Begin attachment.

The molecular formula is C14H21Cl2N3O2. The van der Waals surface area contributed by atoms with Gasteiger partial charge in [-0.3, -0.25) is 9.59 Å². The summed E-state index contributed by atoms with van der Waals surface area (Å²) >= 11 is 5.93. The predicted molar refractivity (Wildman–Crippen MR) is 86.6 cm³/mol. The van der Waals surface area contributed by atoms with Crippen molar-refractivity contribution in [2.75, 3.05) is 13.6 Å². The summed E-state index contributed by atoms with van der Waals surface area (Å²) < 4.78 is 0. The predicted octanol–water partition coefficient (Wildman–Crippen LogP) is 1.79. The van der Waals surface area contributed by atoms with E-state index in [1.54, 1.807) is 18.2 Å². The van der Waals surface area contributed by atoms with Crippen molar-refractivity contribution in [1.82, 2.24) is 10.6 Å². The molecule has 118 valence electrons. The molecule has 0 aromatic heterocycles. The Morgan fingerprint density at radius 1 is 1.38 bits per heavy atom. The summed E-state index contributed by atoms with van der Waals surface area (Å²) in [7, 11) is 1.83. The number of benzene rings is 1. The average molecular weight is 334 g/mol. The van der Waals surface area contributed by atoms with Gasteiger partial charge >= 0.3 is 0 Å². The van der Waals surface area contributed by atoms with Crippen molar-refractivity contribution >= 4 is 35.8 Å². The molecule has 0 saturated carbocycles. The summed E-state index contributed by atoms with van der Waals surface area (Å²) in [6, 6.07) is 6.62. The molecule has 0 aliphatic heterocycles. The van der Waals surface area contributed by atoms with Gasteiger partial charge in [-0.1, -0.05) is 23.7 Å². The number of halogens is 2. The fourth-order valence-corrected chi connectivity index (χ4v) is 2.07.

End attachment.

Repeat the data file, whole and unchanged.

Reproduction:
The molecular formula is C14H21Cl2N3O2. The van der Waals surface area contributed by atoms with Gasteiger partial charge in [-0.3, -0.25) is 9.59 Å². The summed E-state index contributed by atoms with van der Waals surface area (Å²) >= 11 is 5.93. The predicted molar refractivity (Wildman–Crippen MR) is 86.6 cm³/mol. The van der Waals surface area contributed by atoms with Crippen molar-refractivity contribution in [2.75, 3.05) is 13.6 Å². The summed E-state index contributed by atoms with van der Waals surface area (Å²) < 4.78 is 0. The predicted octanol–water partition coefficient (Wildman–Crippen LogP) is 1.79. The van der Waals surface area contributed by atoms with E-state index in [1.54, 1.807) is 18.2 Å². The van der Waals surface area contributed by atoms with Crippen molar-refractivity contribution in [1.82, 2.24) is 10.6 Å². The molecule has 118 valence electrons. The molecule has 0 aromatic heterocycles. The Morgan fingerprint density at radius 1 is 1.38 bits per heavy atom. The summed E-state index contributed by atoms with van der Waals surface area (Å²) in [7, 11) is 1.83. The number of benzene rings is 1. The average molecular weight is 334 g/mol. The van der Waals surface area contributed by atoms with Gasteiger partial charge >= 0.3 is 0 Å². The van der Waals surface area contributed by atoms with Crippen molar-refractivity contribution >= 4 is 35.8 Å². The molecule has 0 saturated carbocycles. The summed E-state index contributed by atoms with van der Waals surface area (Å²) in [6, 6.07) is 6.62. The molecule has 0 aliphatic heterocycles. The van der Waals surface area contributed by atoms with Gasteiger partial charge in [-0.1, -0.05) is 23.7 Å². The number of halogens is 2. The fourth-order valence-corrected chi connectivity index (χ4v) is 2.07.